Legend Brewing files to rezone its Manchester property, but says a move isn’t imminent

legend brewery Cropped scaled

Legend’s been in the heart of Manchester for nearly 30 years. (Mike Platania photo)

Despite having no plans to leave its Manchester home, the city’s oldest brewery is looking to reclassify its real estate as it keeps an eye to the future. 

Legend Brewing Co. is seeking to rezone its property at 321 W. Seventh St., an effort its VP of operations Dave Gott said is preemptive and does not portend a future sale, move or shuttering of the brewery.

With potential neighborhood-wide rezonings coming to Manchester in the future, Gott said they want to get ahead of that and have some options and control over what could eventually be done on their site.

“We have no intentions of going anywhere. We’re going to stay here as long as we possibly can,” Gott said. “Our idea is to hopefully have a little control over what might be developed on this site, should there be any further development on it.”

Last year the city began advocating for expanding Transit-Oriented Nodal District zoning to the Southside, including on Hull Street and Midlothian Turnpike. TOD zoning was introduced in recent years to encourage higher-density, mixed-use projects near public transit routes.

The push for TOD to head south is happening as GRTC is exploring adding a bus rapid transit line akin to the Pulse to the Southside. Earlier this month, GRTC’s Board of Directors approved the North-South Pulse line and is now moving to further study the project. 

Legend Dave Gott

Dave Gott

At 29, Legend is the city’s oldest brewery. It bought its 1.3-acre site in 2011 for $1.2 million. This year, it was assessed by the city at $3.9 million. 

The brewery is seeking to rezone its property to B-4 Central Business District, which allows for a mix of uses and does not have a height restriction. Legend’s land is currently zoned B-7, which caps building height at five stories.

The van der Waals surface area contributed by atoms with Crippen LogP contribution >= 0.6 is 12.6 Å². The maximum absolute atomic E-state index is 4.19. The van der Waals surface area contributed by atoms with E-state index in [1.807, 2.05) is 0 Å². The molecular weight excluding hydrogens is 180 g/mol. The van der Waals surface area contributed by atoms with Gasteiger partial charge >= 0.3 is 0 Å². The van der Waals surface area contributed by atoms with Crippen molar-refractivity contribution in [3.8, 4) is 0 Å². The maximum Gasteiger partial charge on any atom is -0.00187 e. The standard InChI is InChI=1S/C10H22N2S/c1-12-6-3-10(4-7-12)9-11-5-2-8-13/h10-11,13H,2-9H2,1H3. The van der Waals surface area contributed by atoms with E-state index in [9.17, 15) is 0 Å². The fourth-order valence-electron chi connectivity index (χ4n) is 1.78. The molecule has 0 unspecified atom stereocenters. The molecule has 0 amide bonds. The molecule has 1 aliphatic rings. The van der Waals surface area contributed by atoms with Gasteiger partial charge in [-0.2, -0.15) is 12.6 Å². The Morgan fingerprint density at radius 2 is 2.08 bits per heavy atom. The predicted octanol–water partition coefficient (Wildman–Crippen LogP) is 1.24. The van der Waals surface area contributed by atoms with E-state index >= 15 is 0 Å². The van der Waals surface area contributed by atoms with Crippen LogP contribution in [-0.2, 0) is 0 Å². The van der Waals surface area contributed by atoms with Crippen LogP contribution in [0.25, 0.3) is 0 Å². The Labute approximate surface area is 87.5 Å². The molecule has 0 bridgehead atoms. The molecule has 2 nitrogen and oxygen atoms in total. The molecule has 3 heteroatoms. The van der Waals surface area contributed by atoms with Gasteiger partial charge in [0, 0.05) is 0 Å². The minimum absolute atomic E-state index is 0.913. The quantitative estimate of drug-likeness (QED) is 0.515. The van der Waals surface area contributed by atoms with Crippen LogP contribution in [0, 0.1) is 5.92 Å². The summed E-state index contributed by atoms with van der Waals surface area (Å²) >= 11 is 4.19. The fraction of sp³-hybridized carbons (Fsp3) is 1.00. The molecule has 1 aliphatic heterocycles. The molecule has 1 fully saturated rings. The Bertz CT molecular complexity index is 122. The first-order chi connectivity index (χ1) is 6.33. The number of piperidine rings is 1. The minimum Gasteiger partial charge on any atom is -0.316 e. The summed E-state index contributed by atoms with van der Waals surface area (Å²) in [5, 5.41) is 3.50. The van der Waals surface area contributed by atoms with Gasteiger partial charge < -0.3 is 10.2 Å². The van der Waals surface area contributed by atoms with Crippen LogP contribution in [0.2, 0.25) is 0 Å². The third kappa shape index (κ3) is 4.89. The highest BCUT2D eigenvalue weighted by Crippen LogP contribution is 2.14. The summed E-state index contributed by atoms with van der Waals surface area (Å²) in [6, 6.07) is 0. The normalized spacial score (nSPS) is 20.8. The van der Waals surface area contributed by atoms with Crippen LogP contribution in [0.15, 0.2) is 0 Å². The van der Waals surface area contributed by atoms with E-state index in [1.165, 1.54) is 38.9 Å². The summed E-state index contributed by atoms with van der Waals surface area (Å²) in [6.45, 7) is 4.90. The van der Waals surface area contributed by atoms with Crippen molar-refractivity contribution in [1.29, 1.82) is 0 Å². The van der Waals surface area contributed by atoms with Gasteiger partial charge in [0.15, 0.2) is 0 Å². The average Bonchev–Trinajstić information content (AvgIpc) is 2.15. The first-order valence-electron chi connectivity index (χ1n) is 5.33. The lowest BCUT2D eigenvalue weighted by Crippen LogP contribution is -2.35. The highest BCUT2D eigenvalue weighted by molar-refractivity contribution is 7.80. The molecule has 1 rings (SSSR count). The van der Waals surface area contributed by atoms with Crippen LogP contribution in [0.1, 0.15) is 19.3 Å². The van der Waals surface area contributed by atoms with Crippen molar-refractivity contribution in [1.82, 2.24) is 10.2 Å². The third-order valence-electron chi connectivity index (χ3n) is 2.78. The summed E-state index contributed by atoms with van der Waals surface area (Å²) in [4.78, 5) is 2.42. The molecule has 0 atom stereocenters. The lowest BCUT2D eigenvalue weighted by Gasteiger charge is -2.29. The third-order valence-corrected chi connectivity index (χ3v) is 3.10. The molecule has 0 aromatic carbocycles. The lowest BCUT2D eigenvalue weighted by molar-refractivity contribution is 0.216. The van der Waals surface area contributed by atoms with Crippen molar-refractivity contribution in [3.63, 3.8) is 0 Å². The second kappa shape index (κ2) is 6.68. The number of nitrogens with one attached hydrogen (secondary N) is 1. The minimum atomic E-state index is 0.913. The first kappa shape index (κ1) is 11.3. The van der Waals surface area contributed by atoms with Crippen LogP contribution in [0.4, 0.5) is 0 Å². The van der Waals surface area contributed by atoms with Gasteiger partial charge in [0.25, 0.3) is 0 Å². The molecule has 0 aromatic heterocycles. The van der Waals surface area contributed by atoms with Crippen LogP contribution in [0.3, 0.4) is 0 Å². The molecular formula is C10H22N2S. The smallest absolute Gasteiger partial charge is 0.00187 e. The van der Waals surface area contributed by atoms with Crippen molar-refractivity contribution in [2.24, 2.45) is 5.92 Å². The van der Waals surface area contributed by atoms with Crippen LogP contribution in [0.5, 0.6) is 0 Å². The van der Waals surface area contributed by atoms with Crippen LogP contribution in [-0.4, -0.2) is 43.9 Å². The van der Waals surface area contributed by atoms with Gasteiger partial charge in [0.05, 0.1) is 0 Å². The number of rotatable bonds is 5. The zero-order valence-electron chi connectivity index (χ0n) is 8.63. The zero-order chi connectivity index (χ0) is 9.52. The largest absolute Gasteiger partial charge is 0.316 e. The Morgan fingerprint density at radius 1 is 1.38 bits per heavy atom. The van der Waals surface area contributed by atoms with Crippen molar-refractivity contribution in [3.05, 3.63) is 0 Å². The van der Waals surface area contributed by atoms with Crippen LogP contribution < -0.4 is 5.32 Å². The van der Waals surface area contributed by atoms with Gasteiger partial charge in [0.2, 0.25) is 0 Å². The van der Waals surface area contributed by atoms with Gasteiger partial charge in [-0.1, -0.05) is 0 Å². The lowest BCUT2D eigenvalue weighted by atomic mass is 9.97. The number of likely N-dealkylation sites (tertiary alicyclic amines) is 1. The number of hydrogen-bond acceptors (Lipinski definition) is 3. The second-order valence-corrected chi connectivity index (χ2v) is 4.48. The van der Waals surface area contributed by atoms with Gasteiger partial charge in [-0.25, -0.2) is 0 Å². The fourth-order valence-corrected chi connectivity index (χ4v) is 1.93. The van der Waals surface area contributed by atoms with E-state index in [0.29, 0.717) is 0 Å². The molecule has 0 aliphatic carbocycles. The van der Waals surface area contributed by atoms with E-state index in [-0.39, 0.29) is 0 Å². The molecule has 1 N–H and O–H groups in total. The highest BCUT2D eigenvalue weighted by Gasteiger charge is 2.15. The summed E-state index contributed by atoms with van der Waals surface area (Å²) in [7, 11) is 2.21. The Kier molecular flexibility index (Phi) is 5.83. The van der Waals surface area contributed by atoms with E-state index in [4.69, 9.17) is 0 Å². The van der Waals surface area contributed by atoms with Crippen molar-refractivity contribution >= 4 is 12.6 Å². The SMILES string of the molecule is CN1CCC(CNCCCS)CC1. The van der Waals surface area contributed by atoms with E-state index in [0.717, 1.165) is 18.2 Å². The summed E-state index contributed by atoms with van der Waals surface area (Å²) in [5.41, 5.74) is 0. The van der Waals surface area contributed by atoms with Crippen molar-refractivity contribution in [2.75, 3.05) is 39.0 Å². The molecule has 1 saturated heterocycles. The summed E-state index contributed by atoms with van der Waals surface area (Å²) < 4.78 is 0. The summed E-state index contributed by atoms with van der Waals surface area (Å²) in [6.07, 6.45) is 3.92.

New residential and multi-family development has been popping up on nearly all sides of the brewery in recent years. Townhomes are rising to its west, a new mid-rise apartment building, Eddy on the James, was recently completed to the south, and the same developer behind that building is planning another six-story building directly behind Legend.

The most significant nearby project is the pair of 16+ story residential towers that were recently approved to rise in front of Legend along the river. New York-based firm Avery Hall Investments is behind that project, which would add 550 apartments to the neighborhood. 

Gott said while the influx of development has been disruptive, they’ve also been glad to have more people living in the neighborhood. 

“Twenty-eight years ago, you just didn’t see people walking up and down the street,” Gott said. “Now, there’s people all over, with their dogs and everything. It’s nice to see it turn into a neighborhood.”

Legend has enlisted Mark Baker of Baker Development Resources to help with the rezoning request. In Legend’s application, Baker notes that under the city’s master plan, Legend’s property is suggested for “higher-density, transit-oriented development,” and that “future development is urban in form and may be of larger scale than existing context.”

Legend bar 1

Legend’s facility at 321 W. Seventh St. in Manchester. (BizSense file)

Gott said over the years Legend has been approached by folks interested in its property, but he said they never seriously entertained any of the interest. Similarly, he said it’s unlikely Legend would pursue being a tenant in any new mixed-use development in the area. 

“That has been proposed several times, but the truth is, we don’t want to rent from anyone, and we don’t want to be landlords,” he said. “I guess in the long run, that kind of precludes that completely.”

In addition to being the oldest local brewery, Legend also has one of the larger distribution footprints of any of its peers, covering the entire state of Virginia. One of the first beers it made in 1994, Legend Brown Ale, remains one of its flagship brews. 

Gott said they hope for that to continue for years to come. 

“We’re still on the young side of old,” he said, laughing. “We’d like to continue to do what we do, and we enjoy serving the community.”

Meanwhile, Avery Hall’s project is continuing on on schedule, per a company spokesperson, and it’s expecting to break ground next year.

legend brewery Cropped scaled

Legend’s been in the heart of Manchester for nearly 30 years. (Mike Platania photo)

Despite having no plans to leave its Manchester home, the city’s oldest brewery is looking to reclassify its real estate as it keeps an eye to the future. 

Legend Brewing Co. is seeking to rezone its property at 321 W. Seventh St., an effort its VP of operations Dave Gott said is preemptive and does not portend a future sale, move or shuttering of the brewery.